- 1 cup fresh bread crumbs
- 1 garlic clove, halved
- 5 tablespoons/60 g unsalted butter, plus more for the pan
- Fine sea salt and freshly ground black pepper
- 3 tablespoons all-purpose flour
- 2 ½ cups / 600 ml whole milk
- 1 tablespoon dijon mustard
- Pinch of nutmeg
- Pinch of piment d’espelette or mild chile powder
- 1 pound/500 g dried small penne or macaroni pasta
- 10 ounces/300 g mimolette cheese, grated (about 2 2/3 cups)
- 5 ounces/150 g comté cheese, grated (about 1 1/3 cups)
Directions 1. Preheat the oven to 350°F/180°C. Butter a large ovenproof skillet.
2. Bring a large pot of salted water to a boil.
3. In a food processor, pulse the bread crumbs with the garlic and 1 tablespoon / 15 g of the butter.
4. In a medium skillet, melt the remaining 3 tablespoons / 45 g butter over medium heat. Whisk in the flour. Immediately whisk in the milk, little by little, and simmer until the sauce thickens, about 2 minutes. Whisk in the mustard, nutmeg, and piment d’Espelette and season with salt and pepper.
5. Add the pasta to the boiling water and cook to al dente according to the package directions.
6. Whisk half of each cheese into the sauce. When the pasta is al dente, drain and mix the pasta into the sauce in the pan until well combined along with the rest of the grated cheese.
7. Pour the pasta mixture into the buttered ovenproof skillet. Scatter the breadcrumb mixture all over the dish and transfer to the oven. Bake until bubbling and golden brown, 30 to 35 minutes. Serve hot.
This recipe is here as a result of an argument—not a serious one, so maybe it’s better to call it a disagreement. My husband loves tomatoes the way I love chestnuts, and he tries to add them to everything. He adores the Italian version of hunter’s chicken, with lots of red wine and tomato sauce, and kept asking me to make it. So I did. The problem, however, was that I don’t really love that dish—so while he devoured it, I didn’t eat that much. I kept telling him that French hunter’s chicken, with mushrooms and white wine, is much better, and one day I cooked it unannounced. To make sure I’d get my point across I went to extra lengths, sourcing the finest farm chicken, picking the tarragon we were growing on our roof garden. His verdict: delicious, crispy, tasty, flavorful, “but I still love the tomato version.” And I still disagree. – Mimi Thorisson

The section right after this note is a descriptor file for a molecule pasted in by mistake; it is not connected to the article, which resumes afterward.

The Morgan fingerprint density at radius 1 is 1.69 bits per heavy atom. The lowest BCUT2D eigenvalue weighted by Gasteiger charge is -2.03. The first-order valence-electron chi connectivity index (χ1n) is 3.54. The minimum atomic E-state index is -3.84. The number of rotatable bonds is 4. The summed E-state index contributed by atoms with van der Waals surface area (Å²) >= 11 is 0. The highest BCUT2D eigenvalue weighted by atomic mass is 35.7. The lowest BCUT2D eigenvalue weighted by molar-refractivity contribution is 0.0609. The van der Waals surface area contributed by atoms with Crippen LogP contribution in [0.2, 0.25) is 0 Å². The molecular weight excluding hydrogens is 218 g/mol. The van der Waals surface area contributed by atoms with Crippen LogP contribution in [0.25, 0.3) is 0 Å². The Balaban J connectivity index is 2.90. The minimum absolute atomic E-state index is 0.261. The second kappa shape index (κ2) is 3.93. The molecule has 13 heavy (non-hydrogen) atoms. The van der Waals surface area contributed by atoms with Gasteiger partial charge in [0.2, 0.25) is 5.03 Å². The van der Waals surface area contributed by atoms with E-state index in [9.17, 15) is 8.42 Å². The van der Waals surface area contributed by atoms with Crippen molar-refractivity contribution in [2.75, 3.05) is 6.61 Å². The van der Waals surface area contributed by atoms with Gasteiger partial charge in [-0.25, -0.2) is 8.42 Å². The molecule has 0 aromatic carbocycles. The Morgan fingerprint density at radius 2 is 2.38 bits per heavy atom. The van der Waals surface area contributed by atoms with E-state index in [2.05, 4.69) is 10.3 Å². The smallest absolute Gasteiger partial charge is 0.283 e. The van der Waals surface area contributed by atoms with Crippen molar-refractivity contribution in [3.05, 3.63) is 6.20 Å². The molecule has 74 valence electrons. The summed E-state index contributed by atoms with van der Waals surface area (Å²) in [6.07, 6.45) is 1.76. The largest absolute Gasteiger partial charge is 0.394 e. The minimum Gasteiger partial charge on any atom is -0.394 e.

- ¾ cup / 90 g all-purpose flourfine sea salt and freshly ground black pepper
- 6 large chicken legs (thigh and drumstick)
- 5½ tablespoons / 80 g unsalted butter
- 6 tablespoons / 90 ml extra-virgin olive oil
- 1 large onion, thinly sliced
- 2 shallots, thinly sliced
- 2 garlic cloves, thinly sliced
- 1 bouquet garni (see below)
- ½ pound / 230 g porcini mushrooms, quartered
- 3 tablespoons cognac
- ¼ cup / 60 ml white wine
- ¾ cup / 180 ml chicken stock leaves from 1 bunch of fresh tarragon
Directions 1. Preheat the oven to 400°F / 200°C.
2. In a shallow baking dish, combine the flour, ½ teaspoon salt, and a pinch of pepper. Coat the chicken pieces with the mixture and shake off the excess.
3. Heat 4 tablespoons / 60 g of the butter and the oil in a large Dutch oven or other ovenproof pan over medium-high heat. Add the chicken and brown on all sides, 8 to 10 minutes. Transfer the pan to the oven and roast until the chicken is cooked through, 20 to 25 minutes.
4. Remove the chicken from the pan and keep warm on a platter. Put the pan with all its drippings over medium-high heat and add the onion, shallots, and garlic. Season with salt and pepper and cook until golden, about 4 minutes. Throw in the bouquet garni and mushrooms and continue to cook for 3 minutes.
5. Carefully add the Cognac, light a match, and ignite the Cognac. Once the flames die down, pour in the white wine and boil to reduce by three-quarters. Pour in the chicken stock and boil for 5 minutes.
6. Add the remaining 1½ tablespoons / 20 g butter and return the chicken to the pan. Reheat, spooning the sauce over the chicken. Scatter the tarragon all over. Season with salt and pepper as needed and serve immediately.
A mixture of fresh herbs and bay leaf, a bouquet garni is wonderful for flavoring soups and stews. Tie together with kitchen twine: 3 sprigs parsley, 1 sprig sage, 1 sprig rosemary, 1 sprig thyme, and 1 bay leaf. Add the herb bundle to the dish when directed and discard before serving.